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# Python(/C/Java): How do I divide an integer by an integer, and produce an evenly distributed list of integers?

I have an integer amount of 'somethings', and I want to divide them into groups, each of an integer amount. Not only that, they must be distributed as evenly as possible.

So, let us say for example I have 9 apples (`apples = 9`) and I need to separate them into 6 groups (`groups = 6`). And, let us say that I can't cut an apple, so `apples/groups = 1.5` and thus a set of groups `[1.5, 1.5, 1.5, 1.5, 1.5, 1.5]` will not work. One solution would be `[2, 2, 2, 1, 1, 1]` or similar. But I need them distributed as evenly as possible, thus the solution must be `[2, 1, 2, 1, 2, 1]`. Or if it was 7 apples into 5 groups, the solution would be `[2, 1, 2, 1, 1]`.

I am aware that you could find different 'even' distributions, say `[1, 2, 1, 2, 1, 2]` in the case of 9 apples into 6 groups. But since neither is more evenly distributed, either will do. I simply chose, for the sake of argument, to start with the higher number and alternate as long as possible.

How do I find the solution, given the starting amount and the number of groups I want? [I prefer python, but I understand Java/C/C++, so any will do.]

Background: Since I seem to be getting alot of flack for asking this, here is the reason: I am writing a custom text renderer, and I need to lay out justified text. This means adding and integer amount of pixels to the spacing between words, as evenly as possible. And as fast as possible...

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Can someone at least explain to me what is wrong with this question? – Jeff Dec 13 '11 at 12:56
Homework? Try to think of an algorithm first before trying to implement it as an application. – Pete Dec 13 '11 at 12:56
I am not so stupid that I can't work out a complex approach. But I need a fast one, and I am trying to figure out if there are any tricks/built in methods that would aid in easily producing a solution – Jeff Dec 13 '11 at 12:58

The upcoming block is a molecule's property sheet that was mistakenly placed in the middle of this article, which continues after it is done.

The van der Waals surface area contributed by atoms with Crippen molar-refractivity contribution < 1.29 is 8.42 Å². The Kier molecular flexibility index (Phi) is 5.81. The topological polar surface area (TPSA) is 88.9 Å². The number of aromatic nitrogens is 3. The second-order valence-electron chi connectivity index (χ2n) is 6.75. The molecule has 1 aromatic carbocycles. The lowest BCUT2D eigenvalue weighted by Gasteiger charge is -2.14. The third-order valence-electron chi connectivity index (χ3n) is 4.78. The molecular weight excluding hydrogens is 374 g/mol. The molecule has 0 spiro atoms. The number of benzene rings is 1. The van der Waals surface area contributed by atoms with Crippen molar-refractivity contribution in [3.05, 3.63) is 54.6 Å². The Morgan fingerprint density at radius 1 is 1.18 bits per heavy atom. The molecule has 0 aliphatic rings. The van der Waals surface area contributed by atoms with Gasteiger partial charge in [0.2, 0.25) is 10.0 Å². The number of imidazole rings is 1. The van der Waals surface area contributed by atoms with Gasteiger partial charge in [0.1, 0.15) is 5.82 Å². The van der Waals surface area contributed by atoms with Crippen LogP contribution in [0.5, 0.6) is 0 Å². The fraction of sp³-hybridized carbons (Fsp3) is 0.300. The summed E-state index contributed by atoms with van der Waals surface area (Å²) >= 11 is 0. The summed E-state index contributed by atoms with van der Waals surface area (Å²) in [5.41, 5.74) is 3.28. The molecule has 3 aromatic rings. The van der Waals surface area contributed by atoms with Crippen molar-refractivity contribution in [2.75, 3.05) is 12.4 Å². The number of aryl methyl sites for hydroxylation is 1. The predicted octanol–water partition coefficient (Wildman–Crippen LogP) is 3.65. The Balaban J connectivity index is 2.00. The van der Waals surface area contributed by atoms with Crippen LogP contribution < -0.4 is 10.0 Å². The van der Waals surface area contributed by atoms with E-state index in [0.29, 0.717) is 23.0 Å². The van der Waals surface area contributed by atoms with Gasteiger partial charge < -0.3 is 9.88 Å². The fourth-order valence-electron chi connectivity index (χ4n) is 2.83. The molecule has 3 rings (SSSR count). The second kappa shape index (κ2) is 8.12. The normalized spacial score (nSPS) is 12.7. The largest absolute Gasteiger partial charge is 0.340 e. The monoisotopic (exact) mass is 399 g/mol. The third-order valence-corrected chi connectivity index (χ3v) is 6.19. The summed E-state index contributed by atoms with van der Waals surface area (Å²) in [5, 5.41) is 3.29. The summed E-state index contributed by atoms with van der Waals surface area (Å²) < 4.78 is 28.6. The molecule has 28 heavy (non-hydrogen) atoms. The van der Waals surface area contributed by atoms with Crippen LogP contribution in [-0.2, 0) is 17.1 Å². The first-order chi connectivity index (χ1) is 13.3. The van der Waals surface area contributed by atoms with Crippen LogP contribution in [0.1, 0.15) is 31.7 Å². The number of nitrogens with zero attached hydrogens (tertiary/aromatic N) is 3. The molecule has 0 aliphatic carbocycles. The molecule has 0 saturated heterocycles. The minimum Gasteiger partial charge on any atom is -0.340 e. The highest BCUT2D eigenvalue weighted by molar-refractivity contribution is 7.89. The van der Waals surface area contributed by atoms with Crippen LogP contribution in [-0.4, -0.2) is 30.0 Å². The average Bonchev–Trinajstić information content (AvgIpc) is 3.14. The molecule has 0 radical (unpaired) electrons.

let us say for example I have 7 apples (apples = 9) Uhm... maybe you meant 9 apples or (apples = 7)... as of the downvotes, I would not know the answer is not greatly stated (what is your definition of evenly distributed? --answering this question will have a great impact on the potential solutions... is [ 1, 2, 1 ] more/less evenly distributed than [2, 1, 1]?) but it is not worse than many other answers that are not downvoted... good luck – David Rodríguez - dribeas Dec 13 '11 at 13:01
The speed first of all depends on the algorithm you use for this mathematical problem, thus it is not a programming question. It becomes a programming question if you think about how to implement a chosen algorithm. – Pete Dec 13 '11 at 13:02

If you go through the locations one-by-one, at each allocating the fairest split of the remaining objects, you will get the distribution you want. For your 9 objects into 6 locations example, this goes:

9 ÷ 6 = 1.5, so allocate 2 apples to the first location (rounds up).

7 ÷ 5 = 1.4, so allocate 1 apple to the second location (rounds down).

6 ÷ 4 = 1.5, so allocate 2 apples to the third location (rounds up).

4 ÷ 3 = 1.33.., so allocate 1 apple to the fourth location (rounds down).

3 ÷ 2 = 1.5, so allocate 2 apples to the fifth location (rounds up).

1 ÷ 1 = 1, so allocate 1 apple to the sixth location.

To get the rounded division of `a` ÷ `b` from C's truncating integer division, you can use `(a + b/2) / b` as long as the summation won't overflow.

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Simply brilliant! So much more straightforward, pythonic, and faster than any approach I tried coding until now! – Jeff Dec 13 '11 at 13:14

You divide them into to equal groups and add each remainding element to different group until you run out of elements. Ruling out permutations that's an even distribution. If the order is important then having n elements and k groups add each element from the n % k remainding elements to every n / (n % k) th group. That's as even as it gets.

You really don't need any special tools to do this.

edit: This can be done while processing the original list and so that it maintains the order. Basically every n / (n % k) sublist has to have n / k + 1 elements. caf's solution is cleaner though.

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This is not homework! Check out the background info I just added. It has to do with implementing text justification in a text renderer. It is a personal project, and I simply assumed that programmers with more experience may know of some builtin python method/library or simply a trick. Gods... – Jeff Dec 13 '11 at 13:03
@Jeff ok, check my edit. You don't need any special tools to do this. – soulcheck Dec 13 '11 at 13:05